Posts Tagged 'IoT'

IoT App hell of the future

On the day after it was revealed that some models of the Google Home Mini speaker was revealed to be recording voices 24/7 due to a defect, Danny Palmer has a thoughtful piece on ZDNet about the toxic legacy of IoT devices.

Danny is spot-on about the social and technological impact of connected devices past their support date. While I’ve complained in the past about constantly updating apps, both adding function that slows the original device, and removing function that changes, often destroys the original value proposition of the device. It’s perhaps when the devices stop getting updates we have the most to fear from?

I have a Netgear NAS that is out of support, in fact, since I have an identical NAS that wakes-up Tuesdays at 2am and backs-up the primary NAS, I have two of them. While they are out of support, Netgear has been good at fixing urgent vulnerabilities. Of course, since I can’t see the source, I don’t know what vulnerabilities they have not fixed.

Kate and I went to see Blade Runner 2049 on the opening day at the local AMC cinema. It’s a bit of a thing of mine to sit through ALL, and I mean all of the end credits, As we left the theater, there it was, right at the very bottom of the screen, unseen from the seats, the Windows XP Start-button. I have no idea what projector they were using, but yes, many projectors did, and obviously still do run Windows XP.

The app hell of the future

Just over 5-years ago, in April 2011, I wrote this post after having a fairly interesting exchange with my then boss, Michael Dell, and George Conoly, co-founder and CEO of Forrester Research. I’m guessing in the long term, the disagreement, and semi-public dissension shut some doors in front of me.

Fast forward 5-years, and we are getting the equivalent of a do-over as the Internet of Things and “bots” become the next big thing. This arrived in my email the other day:

This year, MobileBeat is diving deep into the new paradigm that’s rocking the mobile world. It’s the big shift away from our love affair with apps to AI, messaging, and bots – and is poised to transform the mobile ecosystem.

Yes, it’s the emperor’s new clothes of software over again. Marketing lead software always does this, over imagines what’s possible, under estimates the issues with building in and then the fast fail product methodology kicks-in. So, bots will be the next bloatware, becoming a security attack front. Too much code, forced-fit into micro-controllers. The ecosystem driven solely by the need to make money. Instead of tiny pieces of firmware that have a single job, wax-on, wax-off, they will become dumping ground for lots of short-term fixes, that never go away.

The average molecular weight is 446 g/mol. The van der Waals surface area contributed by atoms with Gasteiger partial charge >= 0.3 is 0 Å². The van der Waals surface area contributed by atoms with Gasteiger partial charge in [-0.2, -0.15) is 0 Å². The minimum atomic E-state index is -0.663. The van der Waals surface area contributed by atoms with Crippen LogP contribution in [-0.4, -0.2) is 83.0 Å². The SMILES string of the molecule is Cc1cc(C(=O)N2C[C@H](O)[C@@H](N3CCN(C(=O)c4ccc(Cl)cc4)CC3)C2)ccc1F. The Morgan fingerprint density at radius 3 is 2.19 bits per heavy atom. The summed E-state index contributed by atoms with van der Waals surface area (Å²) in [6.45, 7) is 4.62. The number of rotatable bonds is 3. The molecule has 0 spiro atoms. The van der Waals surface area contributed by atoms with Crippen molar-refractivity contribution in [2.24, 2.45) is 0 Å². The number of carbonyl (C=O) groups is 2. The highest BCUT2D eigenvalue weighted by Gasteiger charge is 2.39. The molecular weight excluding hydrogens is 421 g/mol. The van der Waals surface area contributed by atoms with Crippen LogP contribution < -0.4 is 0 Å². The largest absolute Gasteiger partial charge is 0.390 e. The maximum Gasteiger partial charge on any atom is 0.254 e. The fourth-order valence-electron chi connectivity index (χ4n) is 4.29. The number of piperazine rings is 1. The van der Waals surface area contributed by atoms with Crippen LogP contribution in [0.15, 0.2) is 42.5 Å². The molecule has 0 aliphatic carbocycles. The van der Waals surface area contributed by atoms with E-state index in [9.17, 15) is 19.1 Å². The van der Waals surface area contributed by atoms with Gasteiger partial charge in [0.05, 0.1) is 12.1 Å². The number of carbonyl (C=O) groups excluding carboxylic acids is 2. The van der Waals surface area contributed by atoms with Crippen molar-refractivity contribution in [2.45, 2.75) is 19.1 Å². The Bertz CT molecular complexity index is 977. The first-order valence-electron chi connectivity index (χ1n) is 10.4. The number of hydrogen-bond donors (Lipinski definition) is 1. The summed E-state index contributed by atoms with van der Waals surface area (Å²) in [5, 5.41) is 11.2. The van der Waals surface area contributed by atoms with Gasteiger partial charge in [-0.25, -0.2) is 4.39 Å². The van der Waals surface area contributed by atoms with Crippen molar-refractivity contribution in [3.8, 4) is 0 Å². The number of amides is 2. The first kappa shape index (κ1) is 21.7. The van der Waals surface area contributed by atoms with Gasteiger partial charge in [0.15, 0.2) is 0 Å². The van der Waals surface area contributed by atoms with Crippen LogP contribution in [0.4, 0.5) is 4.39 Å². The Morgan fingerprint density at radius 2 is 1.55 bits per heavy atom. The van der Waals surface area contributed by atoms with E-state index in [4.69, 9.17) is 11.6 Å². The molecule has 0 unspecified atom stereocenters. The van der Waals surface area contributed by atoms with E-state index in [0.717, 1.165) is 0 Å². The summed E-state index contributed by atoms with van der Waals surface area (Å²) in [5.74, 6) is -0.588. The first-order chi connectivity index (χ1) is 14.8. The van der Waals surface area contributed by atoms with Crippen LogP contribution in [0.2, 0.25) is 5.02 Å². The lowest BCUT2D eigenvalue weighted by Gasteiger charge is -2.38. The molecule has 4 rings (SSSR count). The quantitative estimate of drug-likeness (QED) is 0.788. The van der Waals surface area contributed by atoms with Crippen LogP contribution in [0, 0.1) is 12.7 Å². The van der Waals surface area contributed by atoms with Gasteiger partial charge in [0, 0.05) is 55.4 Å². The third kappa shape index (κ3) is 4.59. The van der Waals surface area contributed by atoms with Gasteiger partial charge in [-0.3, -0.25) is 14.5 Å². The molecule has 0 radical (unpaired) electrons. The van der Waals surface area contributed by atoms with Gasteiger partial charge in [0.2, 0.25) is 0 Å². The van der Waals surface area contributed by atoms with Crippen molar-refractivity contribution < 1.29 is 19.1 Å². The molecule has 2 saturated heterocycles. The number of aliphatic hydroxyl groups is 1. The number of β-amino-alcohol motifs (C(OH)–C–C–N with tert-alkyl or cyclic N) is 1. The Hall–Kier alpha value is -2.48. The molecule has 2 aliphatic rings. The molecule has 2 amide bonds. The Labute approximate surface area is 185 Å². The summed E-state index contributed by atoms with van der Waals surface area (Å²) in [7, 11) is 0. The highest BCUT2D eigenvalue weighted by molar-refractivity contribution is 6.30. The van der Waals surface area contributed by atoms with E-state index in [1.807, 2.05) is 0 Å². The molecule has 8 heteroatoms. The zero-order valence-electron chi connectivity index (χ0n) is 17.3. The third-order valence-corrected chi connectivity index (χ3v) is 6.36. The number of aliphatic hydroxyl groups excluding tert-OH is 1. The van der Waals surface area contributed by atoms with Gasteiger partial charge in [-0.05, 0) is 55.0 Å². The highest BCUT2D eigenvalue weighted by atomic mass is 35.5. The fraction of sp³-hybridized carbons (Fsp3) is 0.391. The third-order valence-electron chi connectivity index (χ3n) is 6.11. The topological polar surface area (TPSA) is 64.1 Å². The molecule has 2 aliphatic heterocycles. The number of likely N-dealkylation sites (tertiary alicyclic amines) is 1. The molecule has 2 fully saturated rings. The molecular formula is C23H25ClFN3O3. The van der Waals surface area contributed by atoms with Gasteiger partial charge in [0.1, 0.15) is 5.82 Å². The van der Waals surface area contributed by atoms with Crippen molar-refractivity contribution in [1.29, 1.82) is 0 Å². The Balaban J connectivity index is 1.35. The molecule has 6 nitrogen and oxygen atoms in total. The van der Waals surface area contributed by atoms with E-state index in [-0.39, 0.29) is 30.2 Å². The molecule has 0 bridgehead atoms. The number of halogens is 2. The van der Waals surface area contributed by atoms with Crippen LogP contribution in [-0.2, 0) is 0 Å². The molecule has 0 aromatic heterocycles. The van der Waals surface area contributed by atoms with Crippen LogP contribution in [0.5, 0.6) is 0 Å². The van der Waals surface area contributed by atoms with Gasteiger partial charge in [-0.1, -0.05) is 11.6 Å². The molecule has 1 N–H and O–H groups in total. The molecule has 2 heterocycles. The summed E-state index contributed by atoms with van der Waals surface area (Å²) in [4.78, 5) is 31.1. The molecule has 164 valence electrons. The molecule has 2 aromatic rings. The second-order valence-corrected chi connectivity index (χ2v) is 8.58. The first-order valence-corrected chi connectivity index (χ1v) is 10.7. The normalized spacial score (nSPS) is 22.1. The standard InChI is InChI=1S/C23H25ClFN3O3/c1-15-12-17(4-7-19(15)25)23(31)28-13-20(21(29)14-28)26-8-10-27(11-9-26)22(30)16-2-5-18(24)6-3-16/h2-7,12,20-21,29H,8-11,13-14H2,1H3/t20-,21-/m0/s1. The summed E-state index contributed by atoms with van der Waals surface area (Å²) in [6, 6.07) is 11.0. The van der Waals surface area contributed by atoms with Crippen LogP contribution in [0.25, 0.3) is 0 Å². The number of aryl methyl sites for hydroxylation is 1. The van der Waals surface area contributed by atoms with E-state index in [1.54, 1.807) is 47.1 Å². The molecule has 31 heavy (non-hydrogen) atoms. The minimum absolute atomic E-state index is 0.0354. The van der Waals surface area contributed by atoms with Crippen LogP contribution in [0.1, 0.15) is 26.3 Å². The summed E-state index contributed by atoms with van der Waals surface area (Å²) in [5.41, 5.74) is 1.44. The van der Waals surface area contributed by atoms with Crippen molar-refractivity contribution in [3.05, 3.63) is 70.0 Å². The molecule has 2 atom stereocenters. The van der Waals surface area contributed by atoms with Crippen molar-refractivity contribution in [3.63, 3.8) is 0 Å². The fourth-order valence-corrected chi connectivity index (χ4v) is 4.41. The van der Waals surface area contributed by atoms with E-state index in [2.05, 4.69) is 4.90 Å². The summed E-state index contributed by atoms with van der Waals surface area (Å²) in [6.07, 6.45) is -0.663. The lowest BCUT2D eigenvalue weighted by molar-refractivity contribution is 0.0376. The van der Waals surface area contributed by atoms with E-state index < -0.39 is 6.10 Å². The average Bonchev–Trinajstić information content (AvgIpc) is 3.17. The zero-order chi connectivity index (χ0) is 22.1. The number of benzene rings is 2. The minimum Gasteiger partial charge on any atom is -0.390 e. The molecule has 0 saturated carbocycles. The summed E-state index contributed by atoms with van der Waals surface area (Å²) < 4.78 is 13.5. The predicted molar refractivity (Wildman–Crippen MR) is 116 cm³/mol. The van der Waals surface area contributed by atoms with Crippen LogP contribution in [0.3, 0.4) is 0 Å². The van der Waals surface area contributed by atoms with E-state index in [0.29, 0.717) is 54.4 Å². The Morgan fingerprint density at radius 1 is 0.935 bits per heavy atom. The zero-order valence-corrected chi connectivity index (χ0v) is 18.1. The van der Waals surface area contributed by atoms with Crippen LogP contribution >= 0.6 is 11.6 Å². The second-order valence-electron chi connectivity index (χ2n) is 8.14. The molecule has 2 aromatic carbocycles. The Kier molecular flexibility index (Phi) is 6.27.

Screenshot_20160524-113359Meanwhile, the app hell of today continues. My phone apps update all the time, mostly with no noticeable new function; I’m required to register with loads of different “app stores” each one a walled garden with few published rules, no oversight, and little transparency. The only real source of trusted apps is github and the like where you can at least scan the source code.IMG_20160504_074211

IMG_20160504_081201When these apps update, it doesn’t always go well. See this picture of my Garmin Fenix 3, a classic walled garden, my phone starts to update at 8:10 a.m., and when it’s done, my watch says it’s now 7:11 a.m.

IMG_20160111_074518Over on my Samsung Smart TV, I switch it from monitor to Smart TV mode and get this… it never ends. Nothing resolves it accept disconnecting the power supply. It recovered OK but this is hardly a good user experience.

Yeah, I have a lot of smart home stuff,  but little or none of it is immune to the app upgrade death spiral; each app upgrade taking the device nearer to obsolescence because there isn’t enough memory, storage or the processor isn’t fast enough to include the bloated functions marketing thinks it needs.

If the IoT and message bots are really the future, then software engineers need to stand up and be counted. Design small, tight reentrant code. Document the interfaces, publish the source and instead of continuously being pushed to deliver more and more function, push back, software has got to become engineering and not a form of story telling.

YesToUninstallAnUpdate[1]


About & Contact

I'm Mark Cathcart, formally a Senior Distinguished Engineer, in Dells Software Group; before that Director of Systems Engineering in the Enterprise Solutions Group at Dell. Prior to that, I was IBM Distinguished Engineer and member of the IBM Academy of Technology. I'm an information technology optimist.


I was a member of the Linux Foundation Core Infrastructure Initiative Steering committee. Read more about it here.

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